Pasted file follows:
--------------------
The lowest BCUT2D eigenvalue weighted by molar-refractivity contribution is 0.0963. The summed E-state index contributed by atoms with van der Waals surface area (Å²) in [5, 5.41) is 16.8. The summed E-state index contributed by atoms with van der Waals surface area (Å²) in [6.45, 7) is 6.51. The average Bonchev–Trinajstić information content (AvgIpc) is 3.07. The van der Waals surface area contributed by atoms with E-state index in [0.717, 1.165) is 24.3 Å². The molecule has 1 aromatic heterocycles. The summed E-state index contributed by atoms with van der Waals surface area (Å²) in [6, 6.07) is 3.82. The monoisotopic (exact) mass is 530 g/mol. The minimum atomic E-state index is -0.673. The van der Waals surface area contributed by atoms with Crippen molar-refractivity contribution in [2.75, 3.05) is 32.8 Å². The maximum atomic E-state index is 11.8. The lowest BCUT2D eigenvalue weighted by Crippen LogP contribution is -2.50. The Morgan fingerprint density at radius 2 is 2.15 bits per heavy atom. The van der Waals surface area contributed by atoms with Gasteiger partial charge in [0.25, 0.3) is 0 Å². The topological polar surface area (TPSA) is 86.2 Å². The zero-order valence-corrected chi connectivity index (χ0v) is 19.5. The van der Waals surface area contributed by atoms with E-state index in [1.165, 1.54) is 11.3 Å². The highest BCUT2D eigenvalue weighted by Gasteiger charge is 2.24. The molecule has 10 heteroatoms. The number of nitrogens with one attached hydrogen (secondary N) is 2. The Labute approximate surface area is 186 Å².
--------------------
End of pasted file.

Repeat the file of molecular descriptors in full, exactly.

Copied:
The lowest BCUT2D eigenvalue weighted by molar-refractivity contribution is 0.0963. The summed E-state index contributed by atoms with van der Waals surface area (Å²) in [5, 5.41) is 16.8. The summed E-state index contributed by atoms with van der Waals surface area (Å²) in [6.45, 7) is 6.51. The average Bonchev–Trinajstić information content (AvgIpc) is 3.07. The van der Waals surface area contributed by atoms with E-state index in [0.717, 1.165) is 24.3 Å². The molecule has 1 aromatic heterocycles. The summed E-state index contributed by atoms with van der Waals surface area (Å²) in [6, 6.07) is 3.82. The monoisotopic (exact) mass is 530 g/mol. The minimum atomic E-state index is -0.673. The van der Waals surface area contributed by atoms with Crippen molar-refractivity contribution in [2.75, 3.05) is 32.8 Å². The maximum atomic E-state index is 11.8. The lowest BCUT2D eigenvalue weighted by Crippen LogP contribution is -2.50. The Morgan fingerprint density at radius 2 is 2.15 bits per heavy atom. The van der Waals surface area contributed by atoms with Gasteiger partial charge in [0.25, 0.3) is 0 Å². The topological polar surface area (TPSA) is 86.2 Å². The zero-order valence-corrected chi connectivity index (χ0v) is 19.5. The van der Waals surface area contributed by atoms with E-state index in [1.165, 1.54) is 11.3 Å². The highest BCUT2D eigenvalue weighted by Gasteiger charge is 2.24. The molecule has 10 heteroatoms. The number of nitrogens with one attached hydrogen (secondary N) is 2. The Labute approximate surface area is 186 Å².